I love Marcella Hazan’s “Essentials of Classic Italian Cooking”, Jamie Oilver’s “Jamie’s Italy” and Mario Batali’s “Molto Gusto”. All different and all wonderful cookbooks for anyone who wants to cook Italian!
I love Italy…it’s people and their food!
My favorite authentic cookbook is, like the above commenter, Essentials of Classic Italian Cooking. But I am really interested in My Calabria, especially as I am planning a trip to Calabria in a few months.
My favorite Italian cookbook is “italian Cooking.” It was part of the “Round the World Cooking Library.” It was published in 1972, and includes many recipes for foods that were not considered commonplace in America. Among them are polenta, fennel and broccoli rabe.
Recently, I purchased a replacement copy on E-Bay.
Wow thanks for the awesome opportunity to enter to win this fantastic cook book. I am going to say my favorite authentic cookbooks has to be ~
Lidia Cooks from the Heart of Italy: A Feast of 175 Regional Recipes
Authentic Mexican 20th Anniversary Ed: Regional Cooking from the Heart of Mexico by Rick Bayless
Both have my heart because truly the passion for authenticity drips off the pages.
My favorite cookbook is a very old copy of the Good Housekeeping Cookbook, since it has my late Mother’s comments in it, as well as some of her hand written recipes and recipes she’d cut out of magazines, etc. I do love the “Frugal Gourmet Cooks Italian” which I gave her as a gift and inherited when she died. But she was the best and most inventive cook I’ve ever known!
Ciao Vince! Would loce to add this cookbook to my collection. My favorite authentic Italian cookbook is “Simple and Genuine” – a cookbook written by Chiara Lima who runs the Mamma Agata Cooking School on the Amalfi Coast. A lovely book written about a very special family, and it’s as authentic as it gets for cooking traditions here on the Amalfi Coast. We’re already connected on Facebook & Twitter … look forward to hearing the results of the giveaway! 🙂
Vincent this book looks awesome. I am so anxious to get my hands on a copy. Thanks for the chance to win one!
I got here through Bleeding Espresso, and I agree, the book looks wonderful. From a quick look around, I am glad to have found you, and will be following you more in the future.
My favorite is “Classic Home Desserts” by Richard Sax. Yum.
My husband was born and raised in a town in Reggio Calabria and came to the US at almost the same age Rosetta did. His family kept the Southern Italian traditions, cuisine and wine making. As a non Italian I worked hard to learn all I could to make authentic dishes for my husband. I also liked the cookbook “Cucina di Calabria” by Mary Amabile Palmer and I would love to win a copy of Rosetta’s new cookbook!
I am following you both on facebook and twitter!
I already have most of the pantry items (no cod or fennel yet). All I need now is the book! Please!!!
I have to say Marcella Hazan, particularly her first book, is my favorite. It must be as it’s so beat-up from years of use. I like many of the ones mentioned, including Lidia B’s. I found you via Bleeding Espresso, btw.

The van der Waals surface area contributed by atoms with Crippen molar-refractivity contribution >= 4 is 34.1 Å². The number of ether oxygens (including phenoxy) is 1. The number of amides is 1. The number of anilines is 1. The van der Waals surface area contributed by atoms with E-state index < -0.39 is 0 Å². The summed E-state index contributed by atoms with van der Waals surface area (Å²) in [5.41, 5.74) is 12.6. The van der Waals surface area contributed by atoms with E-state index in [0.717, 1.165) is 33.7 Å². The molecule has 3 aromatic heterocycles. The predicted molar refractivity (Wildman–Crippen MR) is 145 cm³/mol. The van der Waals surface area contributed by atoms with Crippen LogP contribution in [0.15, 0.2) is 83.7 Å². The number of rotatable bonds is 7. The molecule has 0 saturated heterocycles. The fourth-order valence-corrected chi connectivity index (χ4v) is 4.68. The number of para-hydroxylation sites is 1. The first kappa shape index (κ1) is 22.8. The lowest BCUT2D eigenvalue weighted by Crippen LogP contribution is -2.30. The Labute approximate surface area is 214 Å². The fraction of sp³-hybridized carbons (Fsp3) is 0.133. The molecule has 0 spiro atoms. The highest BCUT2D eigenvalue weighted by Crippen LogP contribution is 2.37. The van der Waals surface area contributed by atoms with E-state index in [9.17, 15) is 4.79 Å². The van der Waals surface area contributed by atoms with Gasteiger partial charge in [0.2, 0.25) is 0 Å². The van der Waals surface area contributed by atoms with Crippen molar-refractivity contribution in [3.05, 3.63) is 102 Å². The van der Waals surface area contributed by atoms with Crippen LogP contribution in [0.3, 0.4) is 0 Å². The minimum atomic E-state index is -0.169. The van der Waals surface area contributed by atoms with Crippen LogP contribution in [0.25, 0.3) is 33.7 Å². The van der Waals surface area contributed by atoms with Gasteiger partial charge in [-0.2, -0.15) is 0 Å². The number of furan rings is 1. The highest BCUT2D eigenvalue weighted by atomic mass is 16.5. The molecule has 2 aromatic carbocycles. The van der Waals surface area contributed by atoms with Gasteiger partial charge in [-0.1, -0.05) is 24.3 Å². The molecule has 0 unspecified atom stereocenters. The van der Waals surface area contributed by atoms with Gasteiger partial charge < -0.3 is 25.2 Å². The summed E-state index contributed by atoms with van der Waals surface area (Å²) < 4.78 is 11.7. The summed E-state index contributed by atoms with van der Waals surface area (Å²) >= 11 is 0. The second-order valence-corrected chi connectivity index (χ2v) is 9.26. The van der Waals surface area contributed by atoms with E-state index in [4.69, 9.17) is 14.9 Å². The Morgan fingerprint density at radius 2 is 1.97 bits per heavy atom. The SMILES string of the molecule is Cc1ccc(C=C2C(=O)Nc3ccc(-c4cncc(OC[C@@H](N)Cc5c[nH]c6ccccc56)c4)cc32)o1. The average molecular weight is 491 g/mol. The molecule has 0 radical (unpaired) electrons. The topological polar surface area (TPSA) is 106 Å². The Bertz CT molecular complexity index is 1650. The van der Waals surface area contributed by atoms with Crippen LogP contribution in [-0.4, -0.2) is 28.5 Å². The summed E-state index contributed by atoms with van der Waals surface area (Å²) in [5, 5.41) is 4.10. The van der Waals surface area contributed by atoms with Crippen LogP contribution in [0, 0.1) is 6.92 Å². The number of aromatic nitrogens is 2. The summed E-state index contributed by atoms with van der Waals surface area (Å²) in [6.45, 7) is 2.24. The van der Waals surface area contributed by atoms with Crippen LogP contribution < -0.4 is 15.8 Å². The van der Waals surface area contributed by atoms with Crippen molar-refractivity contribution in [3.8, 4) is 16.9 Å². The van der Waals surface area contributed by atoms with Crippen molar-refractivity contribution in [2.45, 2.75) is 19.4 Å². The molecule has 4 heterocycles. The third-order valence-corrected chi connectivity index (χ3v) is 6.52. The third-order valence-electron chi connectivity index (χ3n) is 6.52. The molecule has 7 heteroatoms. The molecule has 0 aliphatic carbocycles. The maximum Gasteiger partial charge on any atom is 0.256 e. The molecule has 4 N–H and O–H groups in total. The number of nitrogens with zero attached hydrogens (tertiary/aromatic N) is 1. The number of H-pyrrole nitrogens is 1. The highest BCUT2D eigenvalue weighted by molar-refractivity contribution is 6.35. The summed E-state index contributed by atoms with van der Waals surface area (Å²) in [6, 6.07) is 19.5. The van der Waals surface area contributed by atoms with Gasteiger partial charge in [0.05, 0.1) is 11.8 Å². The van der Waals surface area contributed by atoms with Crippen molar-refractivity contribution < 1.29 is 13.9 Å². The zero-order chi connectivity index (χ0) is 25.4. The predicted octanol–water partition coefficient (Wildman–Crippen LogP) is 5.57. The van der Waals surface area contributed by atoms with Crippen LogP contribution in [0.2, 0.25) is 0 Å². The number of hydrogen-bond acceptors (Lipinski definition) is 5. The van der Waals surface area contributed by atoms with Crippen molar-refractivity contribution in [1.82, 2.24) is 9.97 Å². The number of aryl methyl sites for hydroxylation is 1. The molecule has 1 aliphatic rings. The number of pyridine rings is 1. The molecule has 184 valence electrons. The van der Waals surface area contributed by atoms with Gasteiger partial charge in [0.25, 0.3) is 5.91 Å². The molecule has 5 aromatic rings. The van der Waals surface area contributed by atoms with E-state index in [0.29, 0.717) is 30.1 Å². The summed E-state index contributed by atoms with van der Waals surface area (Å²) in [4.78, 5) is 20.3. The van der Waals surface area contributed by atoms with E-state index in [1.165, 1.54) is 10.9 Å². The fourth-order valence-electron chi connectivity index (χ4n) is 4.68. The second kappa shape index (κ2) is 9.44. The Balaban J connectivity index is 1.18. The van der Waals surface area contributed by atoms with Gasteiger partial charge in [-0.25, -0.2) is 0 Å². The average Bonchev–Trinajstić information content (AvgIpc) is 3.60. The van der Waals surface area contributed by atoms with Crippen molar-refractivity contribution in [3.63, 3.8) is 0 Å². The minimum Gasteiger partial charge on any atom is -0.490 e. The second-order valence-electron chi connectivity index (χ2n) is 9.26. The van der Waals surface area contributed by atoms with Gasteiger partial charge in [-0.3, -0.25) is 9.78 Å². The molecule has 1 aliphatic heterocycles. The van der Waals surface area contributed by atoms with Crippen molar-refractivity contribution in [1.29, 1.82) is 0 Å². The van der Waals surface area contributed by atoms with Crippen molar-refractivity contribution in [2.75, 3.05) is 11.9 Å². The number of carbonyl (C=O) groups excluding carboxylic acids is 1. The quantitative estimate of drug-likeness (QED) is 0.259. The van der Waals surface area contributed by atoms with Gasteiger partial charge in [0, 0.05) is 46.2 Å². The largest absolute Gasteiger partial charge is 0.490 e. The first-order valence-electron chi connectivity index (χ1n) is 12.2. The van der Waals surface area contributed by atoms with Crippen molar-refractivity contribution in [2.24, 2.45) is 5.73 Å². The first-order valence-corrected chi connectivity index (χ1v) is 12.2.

Ciao, Susan, and thank you for heading over from Bleeding Espresso. One sign of a good cookbook is the condition (indeed)!
And Welcome to all Bleeding Espresso readers!
Glad to meet you Old Jacques! So happy you like Scordo.com (please share with your friends) and that you’ll follow us. All the best.
Thank you, Pat! My parents were born about 15 minutes outside of Reggio Calabria in a small village called Pellegrina.
It’s wonderful that you worked so hard to learn how to make authentic Calabrian dishes for your husband, I’m sure he’s appreciative. Thanks for the follow here and on twitter, please share Scordo.com and Scordo on Facebook with all of your friends!
I would love to have a copy of Rosetta Costantino’s cookbook. No one would appreciate more.
This cookbook is so up my alley! Thank you for the chance.
VInce, it looks like a great cookbook! I’d say for Italian food, I like Lidia’s cookbooks, but Jamie Oliver put out a pretty great one with gorg pictures. And since I love French food too – I have to give Jacques Pepin a shout out too 🙂
I am a fan on facebook! My favorite Italian cookbook recently has been the Silver Spoon, although I wish I had time to try each recipe. Thanks for the chance to win!
My favorite cookbook is Dom DeLuise EAT THIS Italian Cookbook. I haven’t opened it in a long time, but it’s become the foundation for my meatballs, red sauce and eggplant parmesan. The recipes were fresh, simple and included my favorite basic Italian foods I grew up with.
Thanks for the opportunity! Favorite cookbook, hands down, is Mary Amabile Palmer’s “Cucina di Calabria”. I also enjoyed “We Called It Macaroni” by Nancy Verde Barr.
Thanks again and keep up the great writing!
I loved this book as well! And I also wrote a review of it on my food blog:
Now a question. When am I going to Calabria??!! As soon as I can make it happen! Rosetta opened my eyes to a whole new culinary adventure!
History of Calabria
(photo: the picture is taken from Pellegrina looking down on the seacost <Mediterranean Sea> town of Bagnara Calabra.)As many of you know, my parents (and extended family) were all born in the southern Italian province of Calabria (specifica…